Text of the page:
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Despite the public-health significance of both malnutrition and crises, little has been done to explore the convergence of the two domains and develop ways to improve policies and practices, especially in rural communities. This article remedies that knowledge gap by focusing on nutrition-related changes, responses, and practices during crisis situations in Siargao Island, Philippines, using the COVID-19 pandemic as a backdrop.


Forty-six (46) semi-structured interviews were conducted among parents, caregivers, local health workers, and local officials of Del Carmen, Siargao Island. Principles of thematic analysis were applied to data analysis using NVivo 12. Afterwards, the preliminary data were presented in a virtual validation session with the local community and stakeholders.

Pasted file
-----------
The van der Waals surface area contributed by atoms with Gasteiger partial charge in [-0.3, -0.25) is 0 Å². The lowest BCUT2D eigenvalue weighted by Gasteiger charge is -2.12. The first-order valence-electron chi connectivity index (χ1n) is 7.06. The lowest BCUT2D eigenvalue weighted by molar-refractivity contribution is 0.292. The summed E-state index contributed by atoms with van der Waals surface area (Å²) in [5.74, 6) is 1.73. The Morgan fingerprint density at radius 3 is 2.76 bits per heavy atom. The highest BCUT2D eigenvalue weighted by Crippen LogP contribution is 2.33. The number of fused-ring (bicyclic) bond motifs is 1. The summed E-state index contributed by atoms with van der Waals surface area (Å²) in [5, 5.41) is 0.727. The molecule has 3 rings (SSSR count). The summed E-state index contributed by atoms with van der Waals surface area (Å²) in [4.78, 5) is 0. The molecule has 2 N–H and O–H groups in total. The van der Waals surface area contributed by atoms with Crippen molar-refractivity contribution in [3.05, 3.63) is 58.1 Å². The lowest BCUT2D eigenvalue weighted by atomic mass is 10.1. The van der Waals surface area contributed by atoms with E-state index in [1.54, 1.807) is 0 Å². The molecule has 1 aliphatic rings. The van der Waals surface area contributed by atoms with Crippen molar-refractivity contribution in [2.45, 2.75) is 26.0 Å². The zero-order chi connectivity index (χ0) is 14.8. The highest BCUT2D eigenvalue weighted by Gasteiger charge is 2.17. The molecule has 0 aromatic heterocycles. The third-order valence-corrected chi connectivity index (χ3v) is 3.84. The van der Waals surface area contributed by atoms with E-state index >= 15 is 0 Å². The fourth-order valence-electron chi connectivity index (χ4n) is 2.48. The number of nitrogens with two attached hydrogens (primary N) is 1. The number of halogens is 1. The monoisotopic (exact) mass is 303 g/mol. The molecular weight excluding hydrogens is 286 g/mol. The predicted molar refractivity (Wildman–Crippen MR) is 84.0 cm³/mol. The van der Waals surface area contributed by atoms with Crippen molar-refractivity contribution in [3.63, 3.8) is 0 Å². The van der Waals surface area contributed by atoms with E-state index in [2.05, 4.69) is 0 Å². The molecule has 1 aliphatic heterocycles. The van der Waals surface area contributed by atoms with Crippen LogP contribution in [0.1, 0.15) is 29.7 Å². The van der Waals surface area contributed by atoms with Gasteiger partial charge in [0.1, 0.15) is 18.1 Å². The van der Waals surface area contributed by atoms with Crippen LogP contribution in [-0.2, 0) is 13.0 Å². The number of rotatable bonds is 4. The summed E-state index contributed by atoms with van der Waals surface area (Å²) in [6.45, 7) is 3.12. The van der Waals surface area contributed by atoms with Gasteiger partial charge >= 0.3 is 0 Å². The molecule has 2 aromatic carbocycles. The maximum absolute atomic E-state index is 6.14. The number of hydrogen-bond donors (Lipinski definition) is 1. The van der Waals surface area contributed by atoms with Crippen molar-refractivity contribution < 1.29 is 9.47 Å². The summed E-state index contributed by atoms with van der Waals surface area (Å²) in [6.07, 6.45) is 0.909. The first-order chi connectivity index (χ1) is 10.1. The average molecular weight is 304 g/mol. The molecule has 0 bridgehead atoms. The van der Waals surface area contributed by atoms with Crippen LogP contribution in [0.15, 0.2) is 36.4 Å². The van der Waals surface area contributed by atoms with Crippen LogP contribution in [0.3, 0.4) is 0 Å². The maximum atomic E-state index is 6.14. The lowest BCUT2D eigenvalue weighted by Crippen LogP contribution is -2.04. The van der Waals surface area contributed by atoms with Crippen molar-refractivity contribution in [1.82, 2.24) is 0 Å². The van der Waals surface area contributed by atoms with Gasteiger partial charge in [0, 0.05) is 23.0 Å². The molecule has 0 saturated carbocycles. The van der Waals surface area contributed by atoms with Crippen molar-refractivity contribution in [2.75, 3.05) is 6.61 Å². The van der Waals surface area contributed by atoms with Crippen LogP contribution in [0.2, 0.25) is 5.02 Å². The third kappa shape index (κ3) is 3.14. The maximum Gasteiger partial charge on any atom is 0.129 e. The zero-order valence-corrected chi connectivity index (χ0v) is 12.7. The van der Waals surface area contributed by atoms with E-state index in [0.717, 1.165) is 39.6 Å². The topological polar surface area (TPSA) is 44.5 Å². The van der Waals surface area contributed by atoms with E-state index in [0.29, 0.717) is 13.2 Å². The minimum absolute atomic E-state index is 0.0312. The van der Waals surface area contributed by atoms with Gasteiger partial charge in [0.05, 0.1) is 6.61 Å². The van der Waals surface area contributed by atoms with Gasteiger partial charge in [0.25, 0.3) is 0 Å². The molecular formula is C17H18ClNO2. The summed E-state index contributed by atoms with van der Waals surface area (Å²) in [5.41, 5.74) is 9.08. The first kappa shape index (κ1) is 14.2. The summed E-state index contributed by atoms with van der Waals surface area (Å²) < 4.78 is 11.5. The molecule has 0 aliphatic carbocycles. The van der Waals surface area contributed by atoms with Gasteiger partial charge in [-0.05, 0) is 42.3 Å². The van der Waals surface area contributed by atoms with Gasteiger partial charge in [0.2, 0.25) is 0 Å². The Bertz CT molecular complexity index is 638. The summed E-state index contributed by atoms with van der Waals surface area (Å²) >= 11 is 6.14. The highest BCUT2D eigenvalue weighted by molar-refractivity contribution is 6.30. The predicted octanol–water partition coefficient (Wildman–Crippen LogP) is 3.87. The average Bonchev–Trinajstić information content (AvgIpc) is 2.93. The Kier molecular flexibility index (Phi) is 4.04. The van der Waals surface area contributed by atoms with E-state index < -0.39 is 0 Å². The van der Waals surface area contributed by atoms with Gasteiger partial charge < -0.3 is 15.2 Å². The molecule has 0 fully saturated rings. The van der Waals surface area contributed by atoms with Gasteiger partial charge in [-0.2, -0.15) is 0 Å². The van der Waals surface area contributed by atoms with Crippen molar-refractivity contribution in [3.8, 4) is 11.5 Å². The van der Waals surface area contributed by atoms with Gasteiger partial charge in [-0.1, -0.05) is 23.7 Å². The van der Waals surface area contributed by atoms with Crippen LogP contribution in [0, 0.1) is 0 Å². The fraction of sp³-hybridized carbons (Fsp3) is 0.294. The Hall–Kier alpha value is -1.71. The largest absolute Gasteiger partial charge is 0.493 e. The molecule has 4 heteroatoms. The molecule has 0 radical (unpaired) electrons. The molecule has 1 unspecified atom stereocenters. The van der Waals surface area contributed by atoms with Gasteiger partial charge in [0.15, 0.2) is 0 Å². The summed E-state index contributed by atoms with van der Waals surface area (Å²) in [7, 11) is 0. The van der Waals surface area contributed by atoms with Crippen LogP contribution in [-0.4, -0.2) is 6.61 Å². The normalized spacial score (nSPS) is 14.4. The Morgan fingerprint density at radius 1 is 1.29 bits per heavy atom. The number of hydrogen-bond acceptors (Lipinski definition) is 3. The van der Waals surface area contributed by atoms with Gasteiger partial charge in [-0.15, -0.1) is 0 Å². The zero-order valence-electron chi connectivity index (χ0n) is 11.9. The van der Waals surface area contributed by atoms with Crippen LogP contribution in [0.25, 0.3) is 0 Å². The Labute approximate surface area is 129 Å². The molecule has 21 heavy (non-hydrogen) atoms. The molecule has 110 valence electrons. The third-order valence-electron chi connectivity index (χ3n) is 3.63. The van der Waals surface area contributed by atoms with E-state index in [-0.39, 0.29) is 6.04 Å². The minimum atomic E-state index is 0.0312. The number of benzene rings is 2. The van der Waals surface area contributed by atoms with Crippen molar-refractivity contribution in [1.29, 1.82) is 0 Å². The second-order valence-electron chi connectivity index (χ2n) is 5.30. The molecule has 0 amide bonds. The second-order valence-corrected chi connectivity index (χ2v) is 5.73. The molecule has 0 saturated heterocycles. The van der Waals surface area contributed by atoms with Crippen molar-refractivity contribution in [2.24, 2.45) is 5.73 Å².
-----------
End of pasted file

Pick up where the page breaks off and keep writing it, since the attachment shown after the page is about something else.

Despite the high prevalence of malnutrition amid a backdrop of economic and nutritional difficulties, the community members generally viewed their children as healthy. Rice remained (disproportionately) central to people’s diets; possible alternatives like root crops were considered emergency foods only and not culturally acceptable as staples, in spite of their cheap and ubiquitous nature. Lastly, the economic and financial repercussions of the COVID-19 pandemic have also negatively affected the community members’ overall nutrition and food sources.


More efforts should be directed toward encouraging the consumption of root vegetables and fruits as rice alternatives in everyday diet—a cost effective strategy that would also promote dietary diversification. More importantly, nutrition responses should consider local food systems in terms of specific local economies and geographies, while health promotion efforts should engage with local notions of ‘health’ and ‘nutrition’ and encourage community participation in (re)designing policy interventions.